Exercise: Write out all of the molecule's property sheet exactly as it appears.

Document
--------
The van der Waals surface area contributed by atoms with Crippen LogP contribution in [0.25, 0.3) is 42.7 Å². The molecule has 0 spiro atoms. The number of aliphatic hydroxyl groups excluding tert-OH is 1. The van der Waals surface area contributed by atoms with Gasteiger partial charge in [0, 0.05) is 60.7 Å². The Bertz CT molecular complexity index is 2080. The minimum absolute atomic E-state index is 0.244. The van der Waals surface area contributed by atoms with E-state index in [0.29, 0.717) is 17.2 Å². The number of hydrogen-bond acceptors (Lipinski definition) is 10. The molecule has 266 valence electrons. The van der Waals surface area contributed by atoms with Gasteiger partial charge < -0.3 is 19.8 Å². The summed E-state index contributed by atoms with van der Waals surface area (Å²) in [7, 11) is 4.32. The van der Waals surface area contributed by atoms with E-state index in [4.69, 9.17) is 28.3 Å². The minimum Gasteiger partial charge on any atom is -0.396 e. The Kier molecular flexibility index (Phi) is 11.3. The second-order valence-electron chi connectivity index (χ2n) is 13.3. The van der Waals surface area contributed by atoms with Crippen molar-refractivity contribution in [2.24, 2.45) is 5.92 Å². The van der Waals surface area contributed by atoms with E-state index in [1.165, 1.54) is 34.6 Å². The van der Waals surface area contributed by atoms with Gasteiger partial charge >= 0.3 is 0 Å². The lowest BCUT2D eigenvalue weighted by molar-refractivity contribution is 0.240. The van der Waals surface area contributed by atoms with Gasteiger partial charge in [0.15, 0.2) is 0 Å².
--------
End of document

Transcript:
The van der Waals surface area contributed by atoms with Crippen LogP contribution in [0.25, 0.3) is 42.7 Å². The molecule has 0 spiro atoms. The number of aliphatic hydroxyl groups excluding tert-OH is 1. The van der Waals surface area contributed by atoms with Gasteiger partial charge in [0, 0.05) is 60.7 Å². The Bertz CT molecular complexity index is 2080. The minimum absolute atomic E-state index is 0.244. The van der Waals surface area contributed by atoms with E-state index in [0.29, 0.717) is 17.2 Å². The number of hydrogen-bond acceptors (Lipinski definition) is 10. The molecule has 266 valence electrons. The van der Waals surface area contributed by atoms with Gasteiger partial charge < -0.3 is 19.8 Å². The summed E-state index contributed by atoms with van der Waals surface area (Å²) in [7, 11) is 4.32. The van der Waals surface area contributed by atoms with E-state index in [4.69, 9.17) is 28.3 Å². The minimum Gasteiger partial charge on any atom is -0.396 e. The Kier molecular flexibility index (Phi) is 11.3. The second-order valence-electron chi connectivity index (χ2n) is 13.3. The van der Waals surface area contributed by atoms with Crippen molar-refractivity contribution in [2.24, 2.45) is 5.92 Å². The van der Waals surface area contributed by atoms with E-state index in [1.165, 1.54) is 34.6 Å². The van der Waals surface area contributed by atoms with Gasteiger partial charge >= 0.3 is 0 Å². The lowest BCUT2D eigenvalue weighted by molar-refractivity contribution is 0.240. The van der Waals surface area contributed by atoms with Gasteiger partial charge in [0.15, 0.2) is 0 Å².